ur trade and conflict were taking men away more regularly from Indigenous communities and thus leaving women in positions of necessarily greater authority
The right to leave an unsatisfactory marriage, for starters. The Jesuits—who saw marriage as a lifetime commitment—were appalled by the freedom with which Indigenous women abandoned husbands who were regarded as poor providers or partners.
by 1650 they were submitting en masse to “the domination of their husbands and fathers.”
his took place over about thirty years, the period during which the Jesuits were most active. The missionaries ascribed their success in creating this change—in manifesting the kinds of relationship they saw as ideal within Christian societies—to the calamitous social trauma caused by intensified conflict with the Haudenosaunee and exposure to epidemic diseases. Women who resisted conversion were defeated by repeated losses of kin to raids and pestilence. Wendat women in particular stood against any proposed change in their culture that would weaken their pivotal roles as clanmothers and decision-makers, bu
The work that women invested in the production/processing of pelts and hides put them at the centre of the fur trade relationship. They were able to influence the terms of trade from their community’s side, and a remarkable number of goods obtained from Europeans—copper pots, knives, sewing needles, blankets—either served women’s specific needs or liberated them from the production of equivalent goods. In communities such as those on the Northwest Coast, where potlatching rituals marked clan and household status—something in which women in these societies had a huge stake—whatever women could do to secure more and better goods for potlatching was a worthy project. To that end, women regularly entered into marital relationships with non-Indigenous (or, in some cases, Indigenous but not local) men. Doing so could secure gifts, a supply line of imported goods, better prices, and higher quality.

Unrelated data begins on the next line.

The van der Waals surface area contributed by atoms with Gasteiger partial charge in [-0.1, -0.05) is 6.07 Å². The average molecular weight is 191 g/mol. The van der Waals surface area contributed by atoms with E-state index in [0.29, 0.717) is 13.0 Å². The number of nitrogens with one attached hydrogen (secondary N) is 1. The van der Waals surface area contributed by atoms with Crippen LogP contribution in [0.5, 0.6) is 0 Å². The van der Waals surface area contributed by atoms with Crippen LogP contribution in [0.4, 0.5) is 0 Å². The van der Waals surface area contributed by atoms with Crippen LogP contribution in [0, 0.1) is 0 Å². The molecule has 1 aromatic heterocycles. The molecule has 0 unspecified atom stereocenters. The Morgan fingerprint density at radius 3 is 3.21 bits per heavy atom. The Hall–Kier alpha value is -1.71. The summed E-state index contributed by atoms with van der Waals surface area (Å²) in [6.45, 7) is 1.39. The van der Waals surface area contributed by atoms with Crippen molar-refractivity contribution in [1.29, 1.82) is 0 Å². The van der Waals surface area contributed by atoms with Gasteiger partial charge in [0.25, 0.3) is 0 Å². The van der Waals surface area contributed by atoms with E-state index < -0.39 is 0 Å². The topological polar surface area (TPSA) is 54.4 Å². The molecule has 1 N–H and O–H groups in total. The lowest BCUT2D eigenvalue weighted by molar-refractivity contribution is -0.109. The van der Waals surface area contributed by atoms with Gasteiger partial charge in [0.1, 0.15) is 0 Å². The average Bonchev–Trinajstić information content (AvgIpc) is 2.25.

rrangements of this kind were fluid, more so than was the case in settler society. The partners could sever the marriage (usually a common-law union à la façon du pays) so as to take up with a different partne
In this way, some women in “fur trade society” came to remarry a series of fur trade men and thus became more deeply woven into the fabric of the industry than any other participants
produced generation after generation of fur traders
1876 Indian Act
Under the Act, women gained “Indian status” through their fathers and husbands. This meant that a non-Indigenous woman could acquire status by marrying a man who held status. The flipside of the coin is that any woman with status who married a non-status person would lose her status.
The partners could sever the marriage
so as to take up with a different partner.
Glasp is a social web highlighter that people can highlight and organize quotes and thoughts from the web, and access other like-minded people’s learning.